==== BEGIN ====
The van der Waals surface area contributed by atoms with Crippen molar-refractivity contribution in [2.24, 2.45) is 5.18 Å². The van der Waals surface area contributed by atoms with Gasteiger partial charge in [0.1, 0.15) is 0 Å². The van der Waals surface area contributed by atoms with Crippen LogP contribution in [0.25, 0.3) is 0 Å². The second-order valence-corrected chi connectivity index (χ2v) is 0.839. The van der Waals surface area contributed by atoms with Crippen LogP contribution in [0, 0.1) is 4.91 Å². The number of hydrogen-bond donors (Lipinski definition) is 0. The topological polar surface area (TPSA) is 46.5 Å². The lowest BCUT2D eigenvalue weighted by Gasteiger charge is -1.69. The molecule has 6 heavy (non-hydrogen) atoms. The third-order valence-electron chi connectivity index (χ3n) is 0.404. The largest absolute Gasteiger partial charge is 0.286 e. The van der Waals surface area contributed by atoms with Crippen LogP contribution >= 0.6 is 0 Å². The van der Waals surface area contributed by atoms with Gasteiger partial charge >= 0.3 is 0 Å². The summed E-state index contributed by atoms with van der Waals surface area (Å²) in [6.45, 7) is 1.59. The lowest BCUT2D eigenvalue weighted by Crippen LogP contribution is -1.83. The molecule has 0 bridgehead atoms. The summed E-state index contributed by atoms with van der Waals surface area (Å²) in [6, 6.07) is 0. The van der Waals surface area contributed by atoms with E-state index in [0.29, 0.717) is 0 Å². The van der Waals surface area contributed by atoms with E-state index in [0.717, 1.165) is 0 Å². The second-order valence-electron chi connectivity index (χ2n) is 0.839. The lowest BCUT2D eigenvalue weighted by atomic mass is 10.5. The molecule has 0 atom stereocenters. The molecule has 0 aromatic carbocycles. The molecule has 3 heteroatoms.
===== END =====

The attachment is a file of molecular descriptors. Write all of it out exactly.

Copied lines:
The van der Waals surface area contributed by atoms with Crippen molar-refractivity contribution in [2.24, 2.45) is 5.18 Å². The van der Waals surface area contributed by atoms with Gasteiger partial charge in [0.1, 0.15) is 0 Å². The van der Waals surface area contributed by atoms with Crippen LogP contribution in [0.25, 0.3) is 0 Å². The second-order valence-corrected chi connectivity index (χ2v) is 0.839. The van der Waals surface area contributed by atoms with Crippen LogP contribution in [0, 0.1) is 4.91 Å². The number of hydrogen-bond donors (Lipinski definition) is 0. The topological polar surface area (TPSA) is 46.5 Å². The lowest BCUT2D eigenvalue weighted by Gasteiger charge is -1.69. The molecule has 6 heavy (non-hydrogen) atoms. The third-order valence-electron chi connectivity index (χ3n) is 0.404. The largest absolute Gasteiger partial charge is 0.286 e. The van der Waals surface area contributed by atoms with Crippen LogP contribution >= 0.6 is 0 Å². The van der Waals surface area contributed by atoms with Gasteiger partial charge >= 0.3 is 0 Å². The summed E-state index contributed by atoms with van der Waals surface area (Å²) in [6.45, 7) is 1.59. The lowest BCUT2D eigenvalue weighted by Crippen LogP contribution is -1.83. The molecule has 0 bridgehead atoms. The summed E-state index contributed by atoms with van der Waals surface area (Å²) in [6, 6.07) is 0. The van der Waals surface area contributed by atoms with E-state index in [0.29, 0.717) is 0 Å². The van der Waals surface area contributed by atoms with E-state index in [0.717, 1.165) is 0 Å². The second-order valence-electron chi connectivity index (χ2n) is 0.839. The lowest BCUT2D eigenvalue weighted by atomic mass is 10.5. The molecule has 0 atom stereocenters. The molecule has 0 aromatic carbocycles. The molecule has 3 heteroatoms.